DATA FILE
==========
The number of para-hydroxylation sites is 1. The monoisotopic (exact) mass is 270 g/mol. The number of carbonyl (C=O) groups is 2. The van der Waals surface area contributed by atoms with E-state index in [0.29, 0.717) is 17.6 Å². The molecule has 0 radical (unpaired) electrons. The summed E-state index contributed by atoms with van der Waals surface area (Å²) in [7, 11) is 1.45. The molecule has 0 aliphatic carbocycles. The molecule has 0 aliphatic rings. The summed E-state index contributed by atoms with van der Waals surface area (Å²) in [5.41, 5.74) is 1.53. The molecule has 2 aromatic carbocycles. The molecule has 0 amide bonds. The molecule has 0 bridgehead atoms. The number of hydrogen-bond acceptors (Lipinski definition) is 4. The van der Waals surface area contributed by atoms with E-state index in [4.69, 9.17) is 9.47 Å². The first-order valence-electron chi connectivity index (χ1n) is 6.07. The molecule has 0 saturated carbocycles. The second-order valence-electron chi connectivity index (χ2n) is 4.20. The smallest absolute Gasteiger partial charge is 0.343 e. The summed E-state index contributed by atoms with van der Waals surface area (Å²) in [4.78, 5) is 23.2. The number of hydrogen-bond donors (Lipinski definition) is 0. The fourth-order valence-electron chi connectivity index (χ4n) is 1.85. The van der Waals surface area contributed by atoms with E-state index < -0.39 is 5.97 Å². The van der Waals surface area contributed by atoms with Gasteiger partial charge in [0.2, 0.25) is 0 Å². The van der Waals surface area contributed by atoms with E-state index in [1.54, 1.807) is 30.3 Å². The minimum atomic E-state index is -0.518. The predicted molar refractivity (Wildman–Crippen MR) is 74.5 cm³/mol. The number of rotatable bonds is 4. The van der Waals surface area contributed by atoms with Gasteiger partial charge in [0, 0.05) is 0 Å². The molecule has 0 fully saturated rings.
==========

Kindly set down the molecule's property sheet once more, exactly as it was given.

The number of para-hydroxylation sites is 1. The monoisotopic (exact) mass is 270 g/mol. The number of carbonyl (C=O) groups is 2. The van der Waals surface area contributed by atoms with E-state index in [0.29, 0.717) is 17.6 Å². The molecule has 0 radical (unpaired) electrons. The summed E-state index contributed by atoms with van der Waals surface area (Å²) in [7, 11) is 1.45. The molecule has 0 aliphatic carbocycles. The molecule has 0 aliphatic rings. The summed E-state index contributed by atoms with van der Waals surface area (Å²) in [5.41, 5.74) is 1.53. The molecule has 2 aromatic carbocycles. The molecule has 0 amide bonds. The molecule has 0 bridgehead atoms. The number of hydrogen-bond acceptors (Lipinski definition) is 4. The van der Waals surface area contributed by atoms with E-state index in [4.69, 9.17) is 9.47 Å². The first-order valence-electron chi connectivity index (χ1n) is 6.07. The molecule has 0 saturated carbocycles. The second-order valence-electron chi connectivity index (χ2n) is 4.20. The smallest absolute Gasteiger partial charge is 0.343 e. The summed E-state index contributed by atoms with van der Waals surface area (Å²) in [4.78, 5) is 23.2. The number of hydrogen-bond donors (Lipinski definition) is 0. The fourth-order valence-electron chi connectivity index (χ4n) is 1.85. The van der Waals surface area contributed by atoms with E-state index < -0.39 is 5.97 Å². The van der Waals surface area contributed by atoms with Gasteiger partial charge in [0.2, 0.25) is 0 Å². The van der Waals surface area contributed by atoms with E-state index in [1.54, 1.807) is 30.3 Å². The minimum atomic E-state index is -0.518. The predicted molar refractivity (Wildman–Crippen MR) is 74.5 cm³/mol. The number of rotatable bonds is 4. The van der Waals surface area contributed by atoms with Gasteiger partial charge in [0, 0.05) is 0 Å². The molecule has 0 fully saturated rings.